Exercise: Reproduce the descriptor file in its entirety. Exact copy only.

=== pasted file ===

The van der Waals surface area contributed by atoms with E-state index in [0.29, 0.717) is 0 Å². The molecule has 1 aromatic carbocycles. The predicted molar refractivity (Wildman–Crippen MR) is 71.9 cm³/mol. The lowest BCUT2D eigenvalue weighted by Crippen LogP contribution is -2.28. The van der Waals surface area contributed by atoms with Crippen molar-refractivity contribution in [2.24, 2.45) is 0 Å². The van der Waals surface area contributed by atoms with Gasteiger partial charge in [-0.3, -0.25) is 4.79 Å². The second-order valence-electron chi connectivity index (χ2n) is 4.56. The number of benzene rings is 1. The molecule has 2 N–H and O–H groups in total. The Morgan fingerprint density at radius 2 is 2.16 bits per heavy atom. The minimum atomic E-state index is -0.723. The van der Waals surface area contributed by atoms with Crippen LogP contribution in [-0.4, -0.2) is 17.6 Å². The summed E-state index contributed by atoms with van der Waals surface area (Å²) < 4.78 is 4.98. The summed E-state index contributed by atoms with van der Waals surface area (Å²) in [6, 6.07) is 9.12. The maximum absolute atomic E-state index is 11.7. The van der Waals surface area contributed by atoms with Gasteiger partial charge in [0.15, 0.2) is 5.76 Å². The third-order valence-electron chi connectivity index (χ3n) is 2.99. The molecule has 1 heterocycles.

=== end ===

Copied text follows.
The van der Waals surface area contributed by atoms with E-state index in [0.29, 0.717) is 0 Å². The molecule has 1 aromatic carbocycles. The predicted molar refractivity (Wildman–Crippen MR) is 71.9 cm³/mol. The lowest BCUT2D eigenvalue weighted by Crippen LogP contribution is -2.28. The van der Waals surface area contributed by atoms with Crippen molar-refractivity contribution in [2.24, 2.45) is 0 Å². The van der Waals surface area contributed by atoms with Gasteiger partial charge in [-0.3, -0.25) is 4.79 Å². The second-order valence-electron chi connectivity index (χ2n) is 4.56. The number of benzene rings is 1. The molecule has 2 N–H and O–H groups in total. The Morgan fingerprint density at radius 2 is 2.16 bits per heavy atom. The minimum atomic E-state index is -0.723. The van der Waals surface area contributed by atoms with Crippen LogP contribution in [-0.4, -0.2) is 17.6 Å². The summed E-state index contributed by atoms with van der Waals surface area (Å²) < 4.78 is 4.98. The summed E-state index contributed by atoms with van der Waals surface area (Å²) in [6, 6.07) is 9.12. The maximum absolute atomic E-state index is 11.7. The van der Waals surface area contributed by atoms with Gasteiger partial charge in [0.15, 0.2) is 5.76 Å². The third-order valence-electron chi connectivity index (χ3n) is 2.99. The molecule has 1 heterocycles.